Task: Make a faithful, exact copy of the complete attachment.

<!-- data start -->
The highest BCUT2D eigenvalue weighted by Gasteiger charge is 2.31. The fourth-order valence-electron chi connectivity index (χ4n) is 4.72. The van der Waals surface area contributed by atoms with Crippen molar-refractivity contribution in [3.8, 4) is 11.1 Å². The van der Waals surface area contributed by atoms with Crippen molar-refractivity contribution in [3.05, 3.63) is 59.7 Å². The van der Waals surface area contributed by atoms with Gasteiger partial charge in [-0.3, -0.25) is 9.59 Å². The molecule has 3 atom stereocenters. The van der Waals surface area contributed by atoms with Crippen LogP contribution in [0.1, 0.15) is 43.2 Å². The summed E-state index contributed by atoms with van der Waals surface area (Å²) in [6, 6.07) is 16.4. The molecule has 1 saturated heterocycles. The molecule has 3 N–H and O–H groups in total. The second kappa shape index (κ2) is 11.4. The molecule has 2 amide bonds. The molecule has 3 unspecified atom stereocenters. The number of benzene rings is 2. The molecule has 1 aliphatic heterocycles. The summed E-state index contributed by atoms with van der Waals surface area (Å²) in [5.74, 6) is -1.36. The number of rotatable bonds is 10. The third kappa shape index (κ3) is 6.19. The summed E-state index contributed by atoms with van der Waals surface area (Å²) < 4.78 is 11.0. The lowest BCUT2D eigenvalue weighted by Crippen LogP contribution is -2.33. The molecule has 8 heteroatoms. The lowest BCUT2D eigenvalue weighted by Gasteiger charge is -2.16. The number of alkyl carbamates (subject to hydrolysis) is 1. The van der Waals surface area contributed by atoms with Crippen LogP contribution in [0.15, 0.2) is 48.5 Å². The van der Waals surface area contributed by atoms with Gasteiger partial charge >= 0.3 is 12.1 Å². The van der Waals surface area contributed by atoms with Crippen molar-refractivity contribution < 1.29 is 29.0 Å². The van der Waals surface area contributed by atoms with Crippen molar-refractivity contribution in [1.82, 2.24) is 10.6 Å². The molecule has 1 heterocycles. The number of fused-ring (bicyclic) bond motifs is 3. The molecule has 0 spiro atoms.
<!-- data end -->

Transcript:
The highest BCUT2D eigenvalue weighted by Gasteiger charge is 2.31. The fourth-order valence-electron chi connectivity index (χ4n) is 4.72. The van der Waals surface area contributed by atoms with Crippen molar-refractivity contribution in [3.8, 4) is 11.1 Å². The van der Waals surface area contributed by atoms with Crippen molar-refractivity contribution in [3.05, 3.63) is 59.7 Å². The van der Waals surface area contributed by atoms with Gasteiger partial charge in [-0.3, -0.25) is 9.59 Å². The molecule has 3 atom stereocenters. The van der Waals surface area contributed by atoms with Crippen LogP contribution in [0.1, 0.15) is 43.2 Å². The summed E-state index contributed by atoms with van der Waals surface area (Å²) in [6, 6.07) is 16.4. The molecule has 1 saturated heterocycles. The molecule has 3 N–H and O–H groups in total. The second kappa shape index (κ2) is 11.4. The molecule has 2 amide bonds. The molecule has 3 unspecified atom stereocenters. The number of benzene rings is 2. The molecule has 1 aliphatic heterocycles. The summed E-state index contributed by atoms with van der Waals surface area (Å²) in [5.74, 6) is -1.36. The number of rotatable bonds is 10. The third kappa shape index (κ3) is 6.19. The summed E-state index contributed by atoms with van der Waals surface area (Å²) < 4.78 is 11.0. The lowest BCUT2D eigenvalue weighted by Crippen LogP contribution is -2.33. The molecule has 8 heteroatoms. The lowest BCUT2D eigenvalue weighted by Gasteiger charge is -2.16. The number of alkyl carbamates (subject to hydrolysis) is 1. The van der Waals surface area contributed by atoms with Crippen LogP contribution in [0.15, 0.2) is 48.5 Å². The van der Waals surface area contributed by atoms with Gasteiger partial charge >= 0.3 is 12.1 Å². The van der Waals surface area contributed by atoms with Crippen molar-refractivity contribution < 1.29 is 29.0 Å². The van der Waals surface area contributed by atoms with Crippen molar-refractivity contribution in [1.82, 2.24) is 10.6 Å². The molecule has 1 heterocycles. The number of fused-ring (bicyclic) bond motifs is 3. The molecule has 0 spiro atoms.